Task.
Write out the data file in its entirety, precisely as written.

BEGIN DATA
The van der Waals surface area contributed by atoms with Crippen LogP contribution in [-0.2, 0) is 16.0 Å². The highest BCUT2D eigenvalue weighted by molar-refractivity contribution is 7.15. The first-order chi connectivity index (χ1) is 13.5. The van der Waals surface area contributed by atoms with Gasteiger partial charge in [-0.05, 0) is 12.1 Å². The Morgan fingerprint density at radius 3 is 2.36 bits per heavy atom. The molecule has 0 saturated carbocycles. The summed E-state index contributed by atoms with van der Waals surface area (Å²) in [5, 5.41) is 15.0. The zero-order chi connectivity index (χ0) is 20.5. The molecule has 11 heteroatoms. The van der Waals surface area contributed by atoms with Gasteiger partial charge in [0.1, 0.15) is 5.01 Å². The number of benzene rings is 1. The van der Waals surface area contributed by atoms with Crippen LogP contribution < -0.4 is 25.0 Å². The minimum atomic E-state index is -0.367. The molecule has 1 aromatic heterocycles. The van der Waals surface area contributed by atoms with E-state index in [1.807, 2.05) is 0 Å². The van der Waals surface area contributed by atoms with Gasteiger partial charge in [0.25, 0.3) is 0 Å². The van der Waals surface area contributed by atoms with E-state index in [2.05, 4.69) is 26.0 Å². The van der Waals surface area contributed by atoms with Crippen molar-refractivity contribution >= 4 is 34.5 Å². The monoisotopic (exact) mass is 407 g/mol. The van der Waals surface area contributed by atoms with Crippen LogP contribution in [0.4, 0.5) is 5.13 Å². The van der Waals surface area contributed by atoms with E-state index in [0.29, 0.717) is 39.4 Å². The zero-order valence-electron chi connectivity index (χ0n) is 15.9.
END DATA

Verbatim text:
The van der Waals surface area contributed by atoms with Crippen LogP contribution in [-0.2, 0) is 16.0 Å². The highest BCUT2D eigenvalue weighted by molar-refractivity contribution is 7.15. The first-order chi connectivity index (χ1) is 13.5. The van der Waals surface area contributed by atoms with Gasteiger partial charge in [-0.05, 0) is 12.1 Å². The Morgan fingerprint density at radius 3 is 2.36 bits per heavy atom. The molecule has 0 saturated carbocycles. The summed E-state index contributed by atoms with van der Waals surface area (Å²) in [5, 5.41) is 15.0. The zero-order chi connectivity index (χ0) is 20.5. The molecule has 11 heteroatoms. The van der Waals surface area contributed by atoms with Gasteiger partial charge in [0.1, 0.15) is 5.01 Å². The number of benzene rings is 1. The van der Waals surface area contributed by atoms with Crippen LogP contribution < -0.4 is 25.0 Å². The minimum atomic E-state index is -0.367. The molecule has 1 aromatic heterocycles. The van der Waals surface area contributed by atoms with E-state index in [1.807, 2.05) is 0 Å². The van der Waals surface area contributed by atoms with Gasteiger partial charge in [0.25, 0.3) is 0 Å². The van der Waals surface area contributed by atoms with E-state index in [2.05, 4.69) is 26.0 Å². The van der Waals surface area contributed by atoms with Crippen molar-refractivity contribution >= 4 is 34.5 Å². The monoisotopic (exact) mass is 407 g/mol. The van der Waals surface area contributed by atoms with Crippen LogP contribution in [0.4, 0.5) is 5.13 Å². The van der Waals surface area contributed by atoms with E-state index in [0.29, 0.717) is 39.4 Å². The zero-order valence-electron chi connectivity index (χ0n) is 15.9.